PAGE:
Friday, April 23, 2010

Scouting Trip #3 (cont'd)

Daisuke Matsuzaka

The enigmatic Dice-K was a total bitch to scout. He throws so many different pitches in the same velocotic range that you find yourself second guessing exactly what he is throwing. It got easier as his start went along and I became for familiar with the flight paths of his pitches. In the future I will try to find some video on pitchers that throw a wide array of pitches.

Dice has not lived up to the hype he generated coming out of Japan. He is a classic nibbler, hovering just outside the strike zone with his pitches because he doesn't trust his stuff enough to take his chances throwing strikes. Major League hitters are selective enough that they don't chase and as a result, Matsuzaka runs up tremendous pitch counts early in starts.

Looking at my chart, Dice-k showed an interesting trend in this start. He threw more pitches per inning as the night went on (1st- 12, 2nd- 13, 3rd- 17, 4th- 17, 5th- 18, 6th- 21) but was getting ahead in the count as the game went on as well (first pitch strike % by inning: 1st-33% 2nd-25% 3rd-50% 4th-33% 5th-75% 6th-80%). This relationship is counterintuitive. You would think getting ahead in counts would generate quicker outs. However, faling behind forced Dice to throw pitches in hittable places, which Lehigh Valley hitters offered at. Since the Iron Pig hitters aren't very good (3,4,5 hiters a combined 0-11 in this game), Dice-k didn't get hurt.

Matsuzaka got markedly better as his start drew on, garnering most of his 8 strikeouts later on. He got into a rhythym, saw a slight increase in velocity (Fastball went from exclusively in upper 80s early to hovering in the low 90s) and showed a more diverse mix of pitches later in his start.

Dice-K does a lot of different things with the fastball, cutting it, sinking it. All of it is pretty average to me. His changeup sits in the high 70s and is decent. I liked his curveball/slider, which he threw for strikes and got some outs with. He supposedly throws both but I had a hard time differentiating between them.

While he did strike out 8, Dice-k threw 99 pitches over 5 and 2/3 innings, which is a lot and will probably be more once he faces more selective major league hitters. I think he will struggle when he returns.

Scouting Trip #3: Pawtucket Red Sox at Lehigh Valley IronPigs

Wednesday night gave me a chance to look at two very talented and enigmatic pitchers: Red Sox righty Daisuke Matsuzaka and Phillies lefty Joe Savery. Both pitchers have struggled to throw strikes over the past two seasons, and many have soured on the once promising futures of each of them. Here is what I saw Wednesday night.

Joe Savery

Savery was the Phillies' first round pick back in 2007, selected out of Rice 19th overall. A star two-way player for the Owls, Savery was expected to rise through the Philadelphia farm system quickly. That hasn't happened. Savery is a shell of what he was coming out of college.

While he used to consistently pitch in the low 90s with his fastball, Savery's velocity is gone. He was in the high eighties early in the start, hitting between 86 and 89 in a first inning full of nothing but fastballs. I was encouraged by this because Savery's fastball was at 84mph when I saw him pitch last year. However, as his start went along, Savery lost velocity. His fastball would drop to as low as 82mph. A noticeable difference could be seen when he pitched from the stretch, and his average fastball velocity dropped every inning he pitched. Another interesting thing I noticed was this: Savery's arm is VISIBLY SLOW. The only way I can compare it to is the release speed of a QB. Go watch highlights of Byron Leftwich and Dan Marino. Joe Savery's speed of release is like leftwich's. His arm does not have that lightning fast snap and release that most pitchers have. This lack of deception allows hitters to pick the ball up before it leaves Savery's hand.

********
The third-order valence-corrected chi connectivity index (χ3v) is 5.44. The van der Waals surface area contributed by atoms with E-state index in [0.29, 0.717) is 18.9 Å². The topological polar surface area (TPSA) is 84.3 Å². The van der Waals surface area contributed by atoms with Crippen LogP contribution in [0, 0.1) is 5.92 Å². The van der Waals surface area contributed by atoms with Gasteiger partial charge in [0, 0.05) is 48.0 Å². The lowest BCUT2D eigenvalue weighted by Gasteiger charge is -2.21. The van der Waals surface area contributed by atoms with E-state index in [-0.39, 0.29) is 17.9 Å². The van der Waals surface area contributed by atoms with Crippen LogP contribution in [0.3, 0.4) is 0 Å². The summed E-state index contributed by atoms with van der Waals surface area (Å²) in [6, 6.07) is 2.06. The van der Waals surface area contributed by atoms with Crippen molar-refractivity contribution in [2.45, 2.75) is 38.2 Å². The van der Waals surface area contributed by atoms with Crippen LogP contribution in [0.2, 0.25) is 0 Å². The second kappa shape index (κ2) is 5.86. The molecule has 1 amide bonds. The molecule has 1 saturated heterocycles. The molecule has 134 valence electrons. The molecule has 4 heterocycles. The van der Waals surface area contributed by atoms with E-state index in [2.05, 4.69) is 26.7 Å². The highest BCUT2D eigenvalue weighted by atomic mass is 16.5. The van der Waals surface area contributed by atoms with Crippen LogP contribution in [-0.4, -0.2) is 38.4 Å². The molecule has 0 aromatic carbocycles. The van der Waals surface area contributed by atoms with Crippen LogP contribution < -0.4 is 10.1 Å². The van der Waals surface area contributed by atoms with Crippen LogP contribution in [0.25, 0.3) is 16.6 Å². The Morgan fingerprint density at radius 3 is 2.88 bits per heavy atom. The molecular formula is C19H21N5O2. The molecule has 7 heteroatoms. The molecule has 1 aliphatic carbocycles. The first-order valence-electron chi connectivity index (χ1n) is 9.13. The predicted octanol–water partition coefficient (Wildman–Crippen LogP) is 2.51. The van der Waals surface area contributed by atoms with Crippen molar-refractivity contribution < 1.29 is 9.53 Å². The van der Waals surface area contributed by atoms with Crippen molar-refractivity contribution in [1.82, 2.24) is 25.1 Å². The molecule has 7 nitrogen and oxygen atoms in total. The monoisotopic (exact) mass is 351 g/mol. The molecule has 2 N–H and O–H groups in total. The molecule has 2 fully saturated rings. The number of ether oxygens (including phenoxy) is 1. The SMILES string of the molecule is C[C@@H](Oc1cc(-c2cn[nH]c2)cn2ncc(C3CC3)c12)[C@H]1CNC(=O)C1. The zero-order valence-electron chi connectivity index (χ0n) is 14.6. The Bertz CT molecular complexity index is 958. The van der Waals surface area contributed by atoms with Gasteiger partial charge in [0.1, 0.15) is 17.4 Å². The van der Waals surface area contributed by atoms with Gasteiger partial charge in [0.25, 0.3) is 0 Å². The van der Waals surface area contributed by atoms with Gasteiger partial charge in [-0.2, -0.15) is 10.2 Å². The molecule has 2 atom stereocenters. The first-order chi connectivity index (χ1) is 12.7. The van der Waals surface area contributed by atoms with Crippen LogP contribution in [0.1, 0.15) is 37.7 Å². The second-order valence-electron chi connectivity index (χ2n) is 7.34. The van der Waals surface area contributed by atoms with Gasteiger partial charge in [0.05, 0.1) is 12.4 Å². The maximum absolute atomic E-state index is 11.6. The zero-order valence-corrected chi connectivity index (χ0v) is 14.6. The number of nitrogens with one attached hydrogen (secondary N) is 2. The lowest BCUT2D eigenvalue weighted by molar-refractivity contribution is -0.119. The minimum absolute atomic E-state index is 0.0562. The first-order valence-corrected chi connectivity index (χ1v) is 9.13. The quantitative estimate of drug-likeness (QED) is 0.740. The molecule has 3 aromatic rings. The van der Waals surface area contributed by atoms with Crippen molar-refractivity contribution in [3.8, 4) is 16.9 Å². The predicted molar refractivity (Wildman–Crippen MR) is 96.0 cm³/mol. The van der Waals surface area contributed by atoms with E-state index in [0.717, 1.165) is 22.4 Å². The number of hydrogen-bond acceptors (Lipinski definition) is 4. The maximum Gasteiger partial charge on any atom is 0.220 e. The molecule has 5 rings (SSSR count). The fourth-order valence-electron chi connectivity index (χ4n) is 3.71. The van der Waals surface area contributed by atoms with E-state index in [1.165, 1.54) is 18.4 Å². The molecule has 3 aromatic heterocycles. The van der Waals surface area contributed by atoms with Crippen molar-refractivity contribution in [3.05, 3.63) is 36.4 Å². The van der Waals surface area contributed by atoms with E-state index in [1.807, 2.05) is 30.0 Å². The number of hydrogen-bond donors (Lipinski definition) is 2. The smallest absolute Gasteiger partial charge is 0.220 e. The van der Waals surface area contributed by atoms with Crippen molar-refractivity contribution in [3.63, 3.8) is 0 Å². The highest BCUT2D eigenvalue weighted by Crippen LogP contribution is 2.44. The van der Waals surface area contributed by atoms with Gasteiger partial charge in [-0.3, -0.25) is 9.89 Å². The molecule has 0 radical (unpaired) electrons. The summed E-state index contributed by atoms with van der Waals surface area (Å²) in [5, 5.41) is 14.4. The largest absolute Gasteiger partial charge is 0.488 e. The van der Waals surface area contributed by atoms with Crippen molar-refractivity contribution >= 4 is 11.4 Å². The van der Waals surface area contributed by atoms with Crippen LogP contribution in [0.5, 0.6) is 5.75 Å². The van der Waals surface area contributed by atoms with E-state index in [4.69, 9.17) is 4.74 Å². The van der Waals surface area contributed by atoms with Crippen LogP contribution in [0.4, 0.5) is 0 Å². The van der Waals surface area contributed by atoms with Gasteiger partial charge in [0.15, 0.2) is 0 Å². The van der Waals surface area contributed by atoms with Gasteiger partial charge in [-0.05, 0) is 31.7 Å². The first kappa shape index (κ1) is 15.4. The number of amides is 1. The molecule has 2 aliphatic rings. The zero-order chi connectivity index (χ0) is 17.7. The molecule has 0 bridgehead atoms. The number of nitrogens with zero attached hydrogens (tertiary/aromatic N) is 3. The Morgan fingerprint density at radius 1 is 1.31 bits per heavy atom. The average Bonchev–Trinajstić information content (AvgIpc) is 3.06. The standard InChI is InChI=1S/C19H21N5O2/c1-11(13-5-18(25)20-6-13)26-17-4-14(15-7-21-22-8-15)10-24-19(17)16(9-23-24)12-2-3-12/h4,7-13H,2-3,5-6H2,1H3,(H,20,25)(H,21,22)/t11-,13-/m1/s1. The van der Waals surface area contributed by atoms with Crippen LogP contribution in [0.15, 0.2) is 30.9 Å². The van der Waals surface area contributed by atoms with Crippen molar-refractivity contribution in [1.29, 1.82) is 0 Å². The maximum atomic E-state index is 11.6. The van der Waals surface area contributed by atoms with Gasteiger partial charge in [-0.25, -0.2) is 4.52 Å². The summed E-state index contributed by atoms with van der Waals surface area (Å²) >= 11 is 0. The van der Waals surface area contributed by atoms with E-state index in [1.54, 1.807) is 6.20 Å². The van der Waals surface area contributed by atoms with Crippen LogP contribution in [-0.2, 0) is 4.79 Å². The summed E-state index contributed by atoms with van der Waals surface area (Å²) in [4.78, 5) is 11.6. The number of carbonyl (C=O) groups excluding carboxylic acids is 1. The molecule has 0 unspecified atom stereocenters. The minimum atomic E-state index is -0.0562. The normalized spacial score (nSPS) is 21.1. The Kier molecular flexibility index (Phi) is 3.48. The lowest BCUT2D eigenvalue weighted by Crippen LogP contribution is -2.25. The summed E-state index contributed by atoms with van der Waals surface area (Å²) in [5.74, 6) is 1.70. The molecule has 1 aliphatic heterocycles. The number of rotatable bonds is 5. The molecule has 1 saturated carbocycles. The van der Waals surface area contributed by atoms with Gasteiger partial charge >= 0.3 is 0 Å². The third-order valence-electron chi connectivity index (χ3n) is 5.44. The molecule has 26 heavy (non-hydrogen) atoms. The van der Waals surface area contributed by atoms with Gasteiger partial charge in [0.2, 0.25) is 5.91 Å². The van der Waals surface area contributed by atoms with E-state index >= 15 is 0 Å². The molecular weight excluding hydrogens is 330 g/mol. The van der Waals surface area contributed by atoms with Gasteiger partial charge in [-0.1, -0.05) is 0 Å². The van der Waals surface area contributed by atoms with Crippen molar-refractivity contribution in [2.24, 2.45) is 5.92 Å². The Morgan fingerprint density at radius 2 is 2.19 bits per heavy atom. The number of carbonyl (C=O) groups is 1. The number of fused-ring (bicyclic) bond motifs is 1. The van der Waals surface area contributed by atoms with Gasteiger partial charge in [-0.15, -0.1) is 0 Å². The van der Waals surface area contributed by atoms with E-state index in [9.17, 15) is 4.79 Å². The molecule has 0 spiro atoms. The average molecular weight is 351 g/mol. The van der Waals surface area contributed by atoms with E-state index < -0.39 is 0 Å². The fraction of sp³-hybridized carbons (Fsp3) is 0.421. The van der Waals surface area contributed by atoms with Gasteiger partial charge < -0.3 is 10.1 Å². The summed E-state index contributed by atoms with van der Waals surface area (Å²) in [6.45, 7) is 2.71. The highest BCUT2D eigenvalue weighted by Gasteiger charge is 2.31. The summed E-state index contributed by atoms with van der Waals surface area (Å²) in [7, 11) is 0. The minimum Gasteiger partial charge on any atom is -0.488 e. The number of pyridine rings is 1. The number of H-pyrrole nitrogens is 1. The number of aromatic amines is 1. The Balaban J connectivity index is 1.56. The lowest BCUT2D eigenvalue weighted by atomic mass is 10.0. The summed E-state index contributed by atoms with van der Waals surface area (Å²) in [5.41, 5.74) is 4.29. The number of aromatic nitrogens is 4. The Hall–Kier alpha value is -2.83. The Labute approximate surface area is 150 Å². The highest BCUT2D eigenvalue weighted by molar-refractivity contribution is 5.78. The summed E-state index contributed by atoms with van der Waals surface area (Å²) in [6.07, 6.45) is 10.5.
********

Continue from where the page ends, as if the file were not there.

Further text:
So why has this occured? Savery had shoulder problems in college which may contribute to his dead-looking arm. His legs may be heavy and out of shape, which lead to to significant velocity drop when he is pitching from the stretch and the importance of leg drive is amplified.

Savery has two secondary pitches; a slider and changeup. He shows a wide range of velocity for both of these pitches as well. The slider sits between 79mph and 75mph and the change between 76mph and 71mph. Neither is particularly infatuating,and Savery generated 0 (Zero) swings and misses them during this outing. He also has trouble throwing strikes.

You may say, "Eric, this range of velocity is abnormally wide and fishy. What if you're an idiot and couldn't recognize a different type of pitch?" If that is true, and Savery was throwing some sort of 4th pitch I could not recognize, then isn't it sad that the movement on this pitch is so poor that I couldn't differentiate it from his fastball?

Savery's delivery and secondary stuff are not deceptive or effective enough for him to even profile as a lefty specialist. He obviously has issues that need to be worked out, but the issues themselves are not too obvious. We can only theorize what they are. I say shoulder problems and poor lower half conditioning.

Due to the NFL Draft (which is keeping me occupied) I'm a little behind on writing these. I'll post my report on Dice-K later in the day.